A functional dissection of the relationships between BRAF, DNMT3B and the CpG island methylator phenotype in colorectal cancer

MacKenzie, Douglas James (2017) A functional dissection of the relationships between BRAF, DNMT3B and the CpG island methylator phenotype in colorectal cancer. PhD thesis, University of Glasgow.

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Printed Thesis Information: https://eleanor.lib.gla.ac.uk/record=b3304907

Abstract

Approximately 10-20% of human colorectal cancers harbour an activating BRAFV600E mutation, which acts as a founder mutation for an alternative, serrated pathway of colorectal carcinogenesis. Conversely, BRAFV600E mutations are detectable in hyperplastic colonic polyps: lesions traditionally considered not to harbour malignant potential. Furthermore, both in vitro and in vivo, activated oncogenic BRAFV600E induces a stable proliferation arrest: oncogene induced senescence, which is a fundamental intrinsic tumour-suppressor mechanism. Thus, for neoplastic transformation to occur, it is clear that additional genetic and epigenetic events are required. BRAFV600E-mutant colorectal cancers are frequently associated with a CpG island methylator phenotype (CIMP), which is proposed to promote neoplastic transformation by bypass of intrinsic tumour-suppressor mechanisms, such as silencing of CDKN2A/INK4A. Consistent with this, neoplastic transformation in the serrated pathway is characterised by the progressive development of a CIMP phenotype. An emerging body of evidence supports a model in which the BRAFV600E mutation directly induces CIMP through the de novo methyltransferase, DNMT3B. Separately, elevated DNMT3B expression has previously been linked to the development of CIMP in both murine and human colorectal cancer. The published data however do not universally support this model, and significant questions over its validity remain. In the present work, the relationships between BRAFV600E mutation, DNMT3B expression and the CpG island methylator phenotype were examined by multiple approaches. A panel of DNMT3B antibodies were first characterised and validated. Significantly, the antibody previously used to link DNMT3B and CIMP in human colon cancer was demonstrated not to react with human DNMT3B. The ability of BRAFV600E to induce CIMP was next tested by whole genome bisulfite sequencing in a primary cell culture model. Surprisingly, activated BRAFV600E repressed expression of DNMT3B and failed to induce a CIMP phenotype. Consistent with this, human colorectal cancer cell lines expressing activated BRAFV600E typically expressed a low level of DNMT3B, and inactivation of DNMT3B in a BRAFV600E-mutant, CIMP-positive cell line did not reverse gene silencing characteristic of CIMP. An in vitro model system was next designed to test functional interactions between BRAFV600E and DNMT3B. Ectopic expression of DNMT3B antagonised BRAFV600E-induced proliferation arrest: a hallmark of senescence. Moreover, ectopic DNMT3B expression was demonstrated to accelerate BrafV600E-induced intestinal carcinogenesis in a mouse model, and conversely, Dnmt3b knockout impaired BrafV600E-induced murine intestinal carcinogenesis. Analysis of human colorectal cancer TCGA data was next undertaken, and confirmed that expression of DNMT3B is frequently elevated in human colorectal cancer and that this is often linked to amplification of the DNMT3B gene. However, more detailed analysis of human TCGA data revealed that BRAFV600E mutation is neither necessary nor sufficient to induce CIMP, and that both BRAFV600E mutations and CIMP are both linked to low expression of DNMT3B. Thus, while both BRAFV600E and DNMT3B both harbour oncogenic potential, they do not appear to cooperate to induce CIMP, and do not appear to cooperate frequently in human colorectal cancer by any mechanism.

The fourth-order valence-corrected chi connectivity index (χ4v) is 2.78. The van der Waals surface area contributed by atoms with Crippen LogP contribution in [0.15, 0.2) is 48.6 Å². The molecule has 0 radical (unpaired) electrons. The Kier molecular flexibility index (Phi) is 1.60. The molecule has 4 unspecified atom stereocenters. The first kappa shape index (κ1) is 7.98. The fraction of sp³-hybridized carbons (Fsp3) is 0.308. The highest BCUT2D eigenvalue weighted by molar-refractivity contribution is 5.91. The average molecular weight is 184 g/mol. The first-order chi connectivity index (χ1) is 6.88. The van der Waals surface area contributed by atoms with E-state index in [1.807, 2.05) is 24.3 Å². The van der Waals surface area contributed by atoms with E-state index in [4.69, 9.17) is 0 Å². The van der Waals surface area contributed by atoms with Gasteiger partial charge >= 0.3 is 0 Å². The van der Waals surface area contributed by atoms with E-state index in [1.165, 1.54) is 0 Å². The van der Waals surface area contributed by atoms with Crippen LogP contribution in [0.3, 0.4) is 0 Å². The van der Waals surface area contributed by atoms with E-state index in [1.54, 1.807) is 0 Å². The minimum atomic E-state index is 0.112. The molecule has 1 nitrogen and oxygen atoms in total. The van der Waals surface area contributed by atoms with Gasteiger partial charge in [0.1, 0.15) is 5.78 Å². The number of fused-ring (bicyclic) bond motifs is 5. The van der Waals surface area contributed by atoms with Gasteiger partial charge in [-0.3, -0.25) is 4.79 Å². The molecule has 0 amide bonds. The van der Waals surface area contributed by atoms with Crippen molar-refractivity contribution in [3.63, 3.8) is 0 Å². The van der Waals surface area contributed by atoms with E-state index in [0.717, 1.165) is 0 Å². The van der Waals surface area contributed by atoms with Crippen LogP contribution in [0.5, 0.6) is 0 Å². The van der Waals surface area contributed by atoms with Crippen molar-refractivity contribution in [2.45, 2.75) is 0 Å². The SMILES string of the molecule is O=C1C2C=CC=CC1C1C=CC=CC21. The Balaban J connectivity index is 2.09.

Item Type: Thesis (PhD)
Qualification Level: Doctoral
Keywords: Surgery, colorectal cancer, DNA methylation.
Subjects: R Medicine > RD Surgery
Colleges/Schools: College of Medical Veterinary and Life Sciences > School of Medicine, Dentistry & Nursing
Supervisor's Name: Adams, Professor Peter
Date of Award: 2017
Depositing User: Dr Douglas J MacKenzie
Unique ID: glathesis:2017-8867
Copyright: Copyright of this thesis is held by the author.
Date Deposited: 22 Mar 2018 09:51
Last Modified: 20 Apr 2018 13:31
URI: http://theses.gla.ac.uk/id/eprint/8867

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